This is part of an excellent series about a nun turned PI.
Here we have family issues – her brother and his wife and their children for her to deal with, her very new pregnancy, and then there are her clients.
And one of her clients seems to have got involved with a group of people who are preparing to live off the grid just in case of Doomsday.
Now Doomsday seems to be a fad amongst people in certain US states - not so much here in the UK but then we don’t have quite as much wilderness for them to get lost in and they certainly couldn’t hunt for their meat! Not a legal pastime here.
Now you can watch a reality TV show – on YouTube that was aired on National Geographic and there is a Face book page too: https://www.facebook.com/doomsdaypreppers/. And you can play a game based on this too – to get you ready for your own prepping I guess. And if you want support there is probably a group meeting near you. I did find a UK shop for UK preppers and a website so I investigated more. They are trying to prepare for natural disasters as well as man-made – which of course include hurricanes. They have a current blog about the 5 best herbs to know about and they surprised me as to which were chosen:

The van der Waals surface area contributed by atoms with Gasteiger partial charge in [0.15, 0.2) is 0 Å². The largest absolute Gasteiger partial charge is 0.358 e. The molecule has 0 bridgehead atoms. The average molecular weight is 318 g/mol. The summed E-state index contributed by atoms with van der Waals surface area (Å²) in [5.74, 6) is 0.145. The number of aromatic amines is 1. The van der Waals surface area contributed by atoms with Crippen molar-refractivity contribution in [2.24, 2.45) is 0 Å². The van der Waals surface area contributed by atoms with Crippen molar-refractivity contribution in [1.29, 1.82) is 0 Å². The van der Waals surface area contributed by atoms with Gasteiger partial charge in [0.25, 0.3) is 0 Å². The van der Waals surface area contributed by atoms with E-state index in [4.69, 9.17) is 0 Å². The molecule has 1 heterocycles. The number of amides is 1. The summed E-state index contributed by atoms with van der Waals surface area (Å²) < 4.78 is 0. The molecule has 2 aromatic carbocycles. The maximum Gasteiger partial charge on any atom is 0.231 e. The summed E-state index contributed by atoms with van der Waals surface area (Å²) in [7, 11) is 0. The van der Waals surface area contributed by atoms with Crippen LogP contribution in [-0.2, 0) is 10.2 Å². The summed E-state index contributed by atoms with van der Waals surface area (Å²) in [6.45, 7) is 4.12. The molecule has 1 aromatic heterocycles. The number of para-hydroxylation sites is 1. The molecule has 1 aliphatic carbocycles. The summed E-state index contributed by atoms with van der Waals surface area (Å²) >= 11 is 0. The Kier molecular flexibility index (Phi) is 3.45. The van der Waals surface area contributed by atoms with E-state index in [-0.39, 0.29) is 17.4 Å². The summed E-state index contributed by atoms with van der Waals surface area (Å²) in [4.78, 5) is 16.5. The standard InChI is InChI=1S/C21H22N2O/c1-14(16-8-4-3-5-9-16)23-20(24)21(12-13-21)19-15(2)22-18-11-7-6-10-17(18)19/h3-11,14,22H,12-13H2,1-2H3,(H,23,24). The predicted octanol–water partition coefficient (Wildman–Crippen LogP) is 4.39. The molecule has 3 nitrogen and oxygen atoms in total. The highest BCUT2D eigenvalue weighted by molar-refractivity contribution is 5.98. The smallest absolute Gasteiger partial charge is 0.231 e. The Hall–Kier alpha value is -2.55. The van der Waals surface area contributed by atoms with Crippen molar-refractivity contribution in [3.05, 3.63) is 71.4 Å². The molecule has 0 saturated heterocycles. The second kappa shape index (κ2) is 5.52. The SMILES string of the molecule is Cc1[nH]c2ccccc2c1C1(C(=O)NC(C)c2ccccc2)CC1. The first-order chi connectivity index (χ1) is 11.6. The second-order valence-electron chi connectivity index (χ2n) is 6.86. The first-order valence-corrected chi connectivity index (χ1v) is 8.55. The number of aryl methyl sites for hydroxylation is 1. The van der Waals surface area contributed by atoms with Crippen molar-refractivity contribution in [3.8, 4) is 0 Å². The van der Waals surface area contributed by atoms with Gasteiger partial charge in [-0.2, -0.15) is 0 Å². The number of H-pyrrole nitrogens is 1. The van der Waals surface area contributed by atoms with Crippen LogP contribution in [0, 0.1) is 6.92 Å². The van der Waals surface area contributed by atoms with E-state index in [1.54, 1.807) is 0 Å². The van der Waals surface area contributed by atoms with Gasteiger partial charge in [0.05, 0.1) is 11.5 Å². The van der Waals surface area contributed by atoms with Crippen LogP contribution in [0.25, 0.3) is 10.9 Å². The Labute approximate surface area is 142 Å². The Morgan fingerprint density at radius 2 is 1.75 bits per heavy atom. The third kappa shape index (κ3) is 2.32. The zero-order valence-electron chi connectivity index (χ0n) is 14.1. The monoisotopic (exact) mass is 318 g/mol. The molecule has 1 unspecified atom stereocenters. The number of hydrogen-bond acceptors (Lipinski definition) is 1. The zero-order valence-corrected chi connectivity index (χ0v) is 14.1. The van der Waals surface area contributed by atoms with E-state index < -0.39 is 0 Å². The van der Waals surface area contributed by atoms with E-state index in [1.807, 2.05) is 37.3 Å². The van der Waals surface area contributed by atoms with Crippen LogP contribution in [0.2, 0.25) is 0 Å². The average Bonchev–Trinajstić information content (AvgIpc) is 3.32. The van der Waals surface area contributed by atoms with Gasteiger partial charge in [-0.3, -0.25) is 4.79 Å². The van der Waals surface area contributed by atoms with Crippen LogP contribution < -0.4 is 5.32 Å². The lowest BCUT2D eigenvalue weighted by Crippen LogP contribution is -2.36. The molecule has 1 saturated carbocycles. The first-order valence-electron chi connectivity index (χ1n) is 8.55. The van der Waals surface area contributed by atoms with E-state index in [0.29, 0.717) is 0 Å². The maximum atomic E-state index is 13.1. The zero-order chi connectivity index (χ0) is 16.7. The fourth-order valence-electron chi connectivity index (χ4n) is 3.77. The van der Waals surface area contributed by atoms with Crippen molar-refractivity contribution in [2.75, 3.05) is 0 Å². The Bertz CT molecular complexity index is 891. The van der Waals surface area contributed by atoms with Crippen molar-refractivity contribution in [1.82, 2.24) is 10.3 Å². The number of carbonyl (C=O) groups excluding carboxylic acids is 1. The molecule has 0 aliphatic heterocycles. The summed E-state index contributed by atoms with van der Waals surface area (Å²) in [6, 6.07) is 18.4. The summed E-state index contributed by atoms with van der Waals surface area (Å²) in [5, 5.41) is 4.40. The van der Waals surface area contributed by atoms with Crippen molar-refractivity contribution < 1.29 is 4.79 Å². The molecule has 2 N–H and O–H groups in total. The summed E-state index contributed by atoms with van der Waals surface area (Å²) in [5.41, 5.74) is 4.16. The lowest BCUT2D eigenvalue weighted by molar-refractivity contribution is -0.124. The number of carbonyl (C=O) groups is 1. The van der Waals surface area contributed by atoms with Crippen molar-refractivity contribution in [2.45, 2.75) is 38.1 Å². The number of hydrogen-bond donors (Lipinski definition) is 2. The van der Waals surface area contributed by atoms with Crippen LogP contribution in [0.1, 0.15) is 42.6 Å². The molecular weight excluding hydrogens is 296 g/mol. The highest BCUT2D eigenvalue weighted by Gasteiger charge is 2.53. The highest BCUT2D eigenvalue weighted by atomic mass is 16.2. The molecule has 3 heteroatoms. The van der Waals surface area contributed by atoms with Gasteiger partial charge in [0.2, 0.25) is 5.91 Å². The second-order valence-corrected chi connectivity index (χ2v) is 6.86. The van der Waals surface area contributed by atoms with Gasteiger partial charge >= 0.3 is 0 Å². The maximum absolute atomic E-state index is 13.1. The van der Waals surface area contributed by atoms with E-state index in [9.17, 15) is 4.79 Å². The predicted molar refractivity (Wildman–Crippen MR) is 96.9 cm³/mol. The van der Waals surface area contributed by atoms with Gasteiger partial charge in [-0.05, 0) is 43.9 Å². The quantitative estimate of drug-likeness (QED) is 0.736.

Burdock for a poultice for bruises and burns, and a root for carbs.
Dandelion for detox and diuretic (piss en lit as the French call it);
Plantain for insect bites, rashes, ski infections. Use in a tea for IBS.
Yarrow for anti bacterial, anti inflammatory, a oultice for deep wounds – which follows, and in a tea for high blood pressure and colds;
Self-heal for fevers and viruses.
I also love the ‘voice’ of the convent school teacher. Back in the day I ha done too – and got offered several school teaching posts based on it!
As she says: ‘in or out of the convent, crabgrass is easier to uproot than Franciscan values’. These being Respect, Compassion, Service and Integrity.
Some notes on items that interested me in the book:
Coffee growing outdoors in the US is very unlikely but possible in a greenhouse – my plats are currently over-summering there – not growing well but they do take 4-5 years to grow to flowering size. Perhaps they should use the type that likes to grow in shady forest?
Sheep cheese – an Italian that has never eaten Pecorino? Seems unlikely to me. We personally love Pecorino. Pecora means sheep in Italian after all. They come in different ages which makes a difference to taste. They are always slightly salty and make a great alternative to Parmesan. The older the cheese is, ie over 6 months, the drier and more crumbly.
I have had read books in this series before and liked them and this was satisfying in its conclusion where all the questions were wrapped up.
4 stars. I received this free book in exchange for an honest review